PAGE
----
This woman and her dog are keeping Toronto parks clean with a vacuum
In the span of just six months, Row Iliescu has gone through a staggering amount of vacuums, seven to be exact.
But she's not fighting dust bunnies or crumbs under the fridge - she's vacuuming up cigarette butts in your favourite park.
Ilescu has taken it up herself to rid the green spaces and streets around the St. Lawrence Market neighbourhood of thousands of discarded cigarette butts, with her dog's leash in one hand and a handheld vacuum in the other.
It's a journey that started earlier this summer when she found herself "overwhelmed with the amount of butts," while strolling in Berczy Park.
"It's my solution to wanting to live in a place free of litter without breaking my back," she tells blogTO.
A couple times a week you can see (and possibly hear) Illescu sucking up cigarettes with her trusty black Shark vacuum in tow. She guesses an average cleaning session removes anywhere from 300-400 butts.
After speaking with city park stuff who admitted they can't pick up each butt (for various reasons), she has become the only person dedicate to this back-breaking type of work.
"I usually go in the morning, I'l just keep picking up butts as long as the battery lasts."
As a result, Illsecu, who recently moved back to Toronto from the U.S. to care for her father, has inadvertently become a vacuum-expert of sorts.
Dirt Devils can't handle the sheer volume of butts and the many Hoovers died within days - if not hours of use. She thinks the motors are to blame.
Of course, Illsecu knows cigarette sucking isn't really what vacuums were made for and isn't surprised about their short life-span.
"They kept breaking because they weren't designed for this kind of work."
After having many vacuums break on her, having one stolen and even having a $400 Dyson donated for the cleaning efforts, her sleek-black Shark seems to have prevailed as the best option - even though sometimes people mistake it for a gun.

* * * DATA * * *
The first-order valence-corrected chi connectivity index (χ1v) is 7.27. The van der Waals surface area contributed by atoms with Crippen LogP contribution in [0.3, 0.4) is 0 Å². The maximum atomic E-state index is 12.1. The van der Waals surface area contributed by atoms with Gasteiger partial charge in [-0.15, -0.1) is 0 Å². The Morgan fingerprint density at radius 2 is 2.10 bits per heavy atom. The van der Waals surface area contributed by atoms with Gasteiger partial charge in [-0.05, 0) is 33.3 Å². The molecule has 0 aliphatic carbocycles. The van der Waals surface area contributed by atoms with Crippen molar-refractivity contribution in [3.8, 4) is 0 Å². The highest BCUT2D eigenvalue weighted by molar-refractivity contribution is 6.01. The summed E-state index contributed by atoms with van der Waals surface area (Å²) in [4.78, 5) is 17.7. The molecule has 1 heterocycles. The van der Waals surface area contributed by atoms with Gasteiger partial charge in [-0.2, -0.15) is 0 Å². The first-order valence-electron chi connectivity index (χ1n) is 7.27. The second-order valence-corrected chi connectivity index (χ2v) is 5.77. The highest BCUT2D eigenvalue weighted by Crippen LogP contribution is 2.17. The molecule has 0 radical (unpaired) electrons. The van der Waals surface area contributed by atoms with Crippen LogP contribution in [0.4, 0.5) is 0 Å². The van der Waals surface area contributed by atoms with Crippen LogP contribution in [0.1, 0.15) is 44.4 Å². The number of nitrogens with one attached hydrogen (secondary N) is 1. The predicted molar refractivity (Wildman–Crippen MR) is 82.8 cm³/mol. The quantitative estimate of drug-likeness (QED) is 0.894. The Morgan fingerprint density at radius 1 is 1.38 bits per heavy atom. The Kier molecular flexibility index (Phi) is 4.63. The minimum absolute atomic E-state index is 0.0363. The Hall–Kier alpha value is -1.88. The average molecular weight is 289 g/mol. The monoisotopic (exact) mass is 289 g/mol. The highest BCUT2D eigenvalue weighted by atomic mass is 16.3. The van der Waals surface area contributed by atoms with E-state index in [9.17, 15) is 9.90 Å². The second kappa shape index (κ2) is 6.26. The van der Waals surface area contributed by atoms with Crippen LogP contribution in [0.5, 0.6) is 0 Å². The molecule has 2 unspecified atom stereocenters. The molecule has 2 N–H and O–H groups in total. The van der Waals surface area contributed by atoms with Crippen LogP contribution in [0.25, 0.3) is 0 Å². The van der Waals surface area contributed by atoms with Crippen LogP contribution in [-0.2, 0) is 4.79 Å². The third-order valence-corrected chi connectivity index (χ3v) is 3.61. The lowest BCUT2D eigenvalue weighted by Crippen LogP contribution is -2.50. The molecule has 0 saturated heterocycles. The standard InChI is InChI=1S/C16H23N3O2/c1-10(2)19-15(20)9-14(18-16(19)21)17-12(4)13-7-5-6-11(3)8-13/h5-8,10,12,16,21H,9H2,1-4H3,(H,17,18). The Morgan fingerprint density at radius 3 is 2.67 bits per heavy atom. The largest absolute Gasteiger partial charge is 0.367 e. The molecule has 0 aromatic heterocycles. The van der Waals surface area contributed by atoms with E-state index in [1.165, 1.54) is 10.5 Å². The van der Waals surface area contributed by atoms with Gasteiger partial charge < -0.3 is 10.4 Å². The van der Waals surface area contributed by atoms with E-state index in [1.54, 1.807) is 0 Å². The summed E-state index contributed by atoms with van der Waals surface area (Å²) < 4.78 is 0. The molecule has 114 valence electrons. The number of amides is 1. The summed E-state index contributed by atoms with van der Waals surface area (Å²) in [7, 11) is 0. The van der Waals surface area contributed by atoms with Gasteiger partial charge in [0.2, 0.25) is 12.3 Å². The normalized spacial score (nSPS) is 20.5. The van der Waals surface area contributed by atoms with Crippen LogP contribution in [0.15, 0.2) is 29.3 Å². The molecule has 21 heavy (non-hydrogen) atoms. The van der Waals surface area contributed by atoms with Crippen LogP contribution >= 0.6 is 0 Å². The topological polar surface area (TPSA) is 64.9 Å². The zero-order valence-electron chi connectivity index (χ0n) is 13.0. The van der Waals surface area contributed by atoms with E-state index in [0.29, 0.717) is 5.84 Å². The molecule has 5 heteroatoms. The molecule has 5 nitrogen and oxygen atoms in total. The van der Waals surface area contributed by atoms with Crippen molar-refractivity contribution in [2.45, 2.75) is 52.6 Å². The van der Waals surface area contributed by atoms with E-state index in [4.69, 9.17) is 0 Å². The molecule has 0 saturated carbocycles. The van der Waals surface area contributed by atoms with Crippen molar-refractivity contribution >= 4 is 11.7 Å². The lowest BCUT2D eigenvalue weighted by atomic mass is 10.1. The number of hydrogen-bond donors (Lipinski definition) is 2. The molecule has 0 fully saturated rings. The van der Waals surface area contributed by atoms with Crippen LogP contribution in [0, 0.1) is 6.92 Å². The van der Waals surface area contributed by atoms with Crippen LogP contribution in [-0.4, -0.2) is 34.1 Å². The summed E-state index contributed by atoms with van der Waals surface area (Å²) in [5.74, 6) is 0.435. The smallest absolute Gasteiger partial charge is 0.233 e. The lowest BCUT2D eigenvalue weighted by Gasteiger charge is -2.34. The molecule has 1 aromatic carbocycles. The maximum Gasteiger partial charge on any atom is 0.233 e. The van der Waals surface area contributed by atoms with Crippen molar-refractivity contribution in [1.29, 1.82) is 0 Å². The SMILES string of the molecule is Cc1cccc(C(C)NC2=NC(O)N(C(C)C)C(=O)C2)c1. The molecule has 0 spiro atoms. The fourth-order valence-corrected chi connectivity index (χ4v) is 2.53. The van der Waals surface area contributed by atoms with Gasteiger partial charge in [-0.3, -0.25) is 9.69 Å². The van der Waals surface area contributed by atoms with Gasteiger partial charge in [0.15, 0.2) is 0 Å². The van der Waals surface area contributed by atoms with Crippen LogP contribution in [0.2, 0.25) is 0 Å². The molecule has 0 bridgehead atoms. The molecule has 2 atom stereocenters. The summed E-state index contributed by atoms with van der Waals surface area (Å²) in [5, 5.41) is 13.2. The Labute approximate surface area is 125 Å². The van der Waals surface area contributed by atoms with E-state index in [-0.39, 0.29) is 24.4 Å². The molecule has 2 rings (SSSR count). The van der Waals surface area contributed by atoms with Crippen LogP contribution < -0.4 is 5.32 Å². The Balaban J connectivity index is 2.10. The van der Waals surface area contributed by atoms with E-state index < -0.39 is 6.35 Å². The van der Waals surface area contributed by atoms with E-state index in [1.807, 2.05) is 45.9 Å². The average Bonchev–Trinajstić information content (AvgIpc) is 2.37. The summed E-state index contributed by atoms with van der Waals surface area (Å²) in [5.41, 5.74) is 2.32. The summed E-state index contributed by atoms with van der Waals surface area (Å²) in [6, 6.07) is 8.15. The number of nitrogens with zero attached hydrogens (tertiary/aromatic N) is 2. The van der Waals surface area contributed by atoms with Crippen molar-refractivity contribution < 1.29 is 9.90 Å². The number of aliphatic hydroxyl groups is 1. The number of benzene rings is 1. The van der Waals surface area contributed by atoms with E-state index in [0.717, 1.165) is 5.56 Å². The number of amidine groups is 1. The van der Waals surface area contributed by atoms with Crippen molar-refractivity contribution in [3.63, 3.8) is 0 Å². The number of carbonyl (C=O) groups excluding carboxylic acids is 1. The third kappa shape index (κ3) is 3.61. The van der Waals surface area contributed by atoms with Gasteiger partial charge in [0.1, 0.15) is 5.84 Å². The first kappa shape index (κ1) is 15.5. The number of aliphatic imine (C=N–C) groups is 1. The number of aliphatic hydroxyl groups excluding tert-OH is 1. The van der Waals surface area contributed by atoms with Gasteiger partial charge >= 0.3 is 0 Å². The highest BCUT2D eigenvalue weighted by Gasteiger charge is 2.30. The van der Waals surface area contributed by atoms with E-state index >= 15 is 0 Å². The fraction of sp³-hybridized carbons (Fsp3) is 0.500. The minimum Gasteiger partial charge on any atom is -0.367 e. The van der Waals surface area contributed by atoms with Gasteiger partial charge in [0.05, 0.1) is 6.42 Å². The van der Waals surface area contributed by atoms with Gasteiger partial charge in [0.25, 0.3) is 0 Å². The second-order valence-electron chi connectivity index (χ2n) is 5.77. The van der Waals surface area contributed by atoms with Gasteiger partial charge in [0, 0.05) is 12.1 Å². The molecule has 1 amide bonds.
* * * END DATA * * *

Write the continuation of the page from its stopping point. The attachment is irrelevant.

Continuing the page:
"The vacuum has a tiny little receptacle, but it's the only one that's lasted more than a day or two," she said.
Once the vacuum is full, she empties it into the trash and heads home. She estimates that Spring is the worst time for butts, after the snow melts revealing thousands of mouldy remains.
She rarely gets complaints (besides the one involving the vacuum's noise) and in fact, has expanded her efforts to all sorts of garbage.
"If you are a person who is walking around picking up cigarette butts and you see a beer can then you can't not just pick it up, so you become a person picking up trash - it sort of compels you to clean everything."
Her new activity has sparked ideas of butt-cleaning efforts, possibly with a new tool design to handle thousands of butts at a time without physically touching them - "it has potential to grow and spread," she said.
Of course seeing somebody vacuuming the grass in a public park is a sight to hold - and Illescu says her hobby has sparked many interesting conversations.
"This was never a career goal or anything but it just feels right to do it and I think it has. I reach so many people in this little tiny way but it also makes them think their neighbourhood is being carried for by their neighbour," she said.
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